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Ophthalmology

Joann's Story

Better than she envisioned

joanneCataracts lead one Danville resident to Geisinger, where physicians offered her better eyesight than she imagined possible—without eyeglasses.

Joann, 66, used to rely on several pairs of eyeglasses. She needed them to correct her vision for a range of activities, from sewing intricate quilt squares to making long-distance road trips with friends. Using some of the latest technology, ophthalmologists at Geisinger helped this active Danville grandmother to leave all those eyeglasses behind.

Three pairs and counting

Without eyeglasses, Joann’s cataracts caused things to appear fuzzy at a distance, and farsightedness made it difficult for her to see well for other activities. 

“I kept a pair of glasses at my computer, one at my sewing machine, and another near the TV. I spent a lot of time looking for them,” she jokes. 

These many pairs traveled with her during frequent camping trips with her husband, John, when vacationing with friends, or when visiting their five grandchildren.

Opthalmology - Joann's Story

Kendal Dobbins, MD, explains the range of eye surgery available at Geisinger and describes how patient Joann's quality of life improved following her procedure.

Eyeglasses no longer effective

In the spring of 2008, Joann was preparing for a two-week, 2,000 mile trip with friends. On the itinerary was a conference in Joplin, Missouri, plus a fun side trip to Branson. “We planned to drive two days out and two days back, and I’d hoped to do most of the driving,” she says. 

However, during a regular eye exam a month before their departure, Joann’s ophthalmologist at Geisinger expressed concerns about her vision. Her cataracts had grown so bad that eyeglasses could no longer correct her vision. Removing them was the only way she could maintain her busy lifestyle—and go on that trip. 

Unexpected benefits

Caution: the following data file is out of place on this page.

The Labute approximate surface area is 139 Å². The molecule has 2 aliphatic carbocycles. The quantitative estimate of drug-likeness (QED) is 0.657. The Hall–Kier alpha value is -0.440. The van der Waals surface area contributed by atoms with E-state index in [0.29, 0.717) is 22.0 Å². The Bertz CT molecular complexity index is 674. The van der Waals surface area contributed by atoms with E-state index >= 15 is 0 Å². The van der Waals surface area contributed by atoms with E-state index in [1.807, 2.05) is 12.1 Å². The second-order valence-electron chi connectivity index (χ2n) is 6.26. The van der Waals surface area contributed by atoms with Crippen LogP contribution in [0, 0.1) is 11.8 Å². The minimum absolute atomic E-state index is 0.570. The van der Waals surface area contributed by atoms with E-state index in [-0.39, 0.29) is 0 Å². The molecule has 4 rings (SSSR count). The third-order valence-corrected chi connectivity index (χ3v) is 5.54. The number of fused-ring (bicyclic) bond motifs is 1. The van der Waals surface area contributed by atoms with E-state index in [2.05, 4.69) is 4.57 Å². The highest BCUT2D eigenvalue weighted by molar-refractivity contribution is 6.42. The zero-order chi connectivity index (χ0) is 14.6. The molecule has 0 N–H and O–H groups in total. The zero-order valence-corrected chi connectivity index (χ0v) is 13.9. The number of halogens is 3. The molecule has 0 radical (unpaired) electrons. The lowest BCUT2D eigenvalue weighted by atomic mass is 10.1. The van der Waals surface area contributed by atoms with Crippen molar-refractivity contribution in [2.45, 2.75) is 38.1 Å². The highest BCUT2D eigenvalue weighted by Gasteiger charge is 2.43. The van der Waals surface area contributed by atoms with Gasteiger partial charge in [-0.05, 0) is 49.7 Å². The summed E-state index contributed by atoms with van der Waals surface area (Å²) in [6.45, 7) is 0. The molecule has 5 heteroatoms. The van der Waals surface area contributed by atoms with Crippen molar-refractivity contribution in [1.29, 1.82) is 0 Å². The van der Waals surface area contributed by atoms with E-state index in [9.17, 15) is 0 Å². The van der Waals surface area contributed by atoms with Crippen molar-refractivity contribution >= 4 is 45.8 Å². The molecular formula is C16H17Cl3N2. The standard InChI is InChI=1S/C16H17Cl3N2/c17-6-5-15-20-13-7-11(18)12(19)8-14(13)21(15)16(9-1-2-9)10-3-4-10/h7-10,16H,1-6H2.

During traditional cataract surgery, physicians implant a plastic lens to replace the clouded natural lens. This new lens corrects only the fuzzy vision, not any near- or farsightedness a person might also have.

Joann’s physicians offered another option, however. Specialists at Geisinger can implant a contact-type lens that corrects farsightedness and nearsightedness.

Not only would this clear her cloudy vision, Joann’s eyeglasses could become a thing of the past, as well.

“I didn’t know much about these lenses before speaking to my doctors at Geisinger,” Joann says, “but I was excited to think they could correct my vision at the same time they remove my cataracts.”

Confidence in her medical team

A longtime Danville resident, Joann knows and trusts the hospital staff, she says, and her experiences with this new implant procedure confirmed her impressions. “I’ve lived here since 1962, so I know the people at Geisinger,” she says. “Everyone was super-professional the whole time. They were absolutely fantastic.”

Joann recalls the extreme thoroughness of her preparation in the weeks before the procedure. “I went through extensive testing before surgery to make sure they had just the right prescription for my eyes, so the lenses would be correct for all the things I do.”

So in March 2008, just a few weeks from her trip to the Midwest, Joann’s physicians implanted the new corrective lenses, during procedures two weeks apart. The one-day surgeries went very well.

“Like many people, I’m somewhat sensitive about my eyes, but the whole procedure was a piece of cake,” she says. 

Down to just a pair of sunglasses

Weeks later, leaving her eyeglasses behind, Joann drove her carload of friends across Pennsylvania, Ohio, Indiana and Missouri during that 2,300-mile tour.

Today, she no longer needs to search for the right pair of eyeglasses at her computer or sewing machine. And during camping trips, she is often the first to spot the deer and occasional bear who wander into camp after dusk.

“I can see everything without glasses, now. It’s been terrific,” she says. “I can’t say enough about this procedure and the staff at Geisinger.” 

Joann still wears sunglasses, of course, to protect her eyes. But that’s the only pair she owns.

“I’ve donated all the rest to the local Lion’s Club,” she happily reports.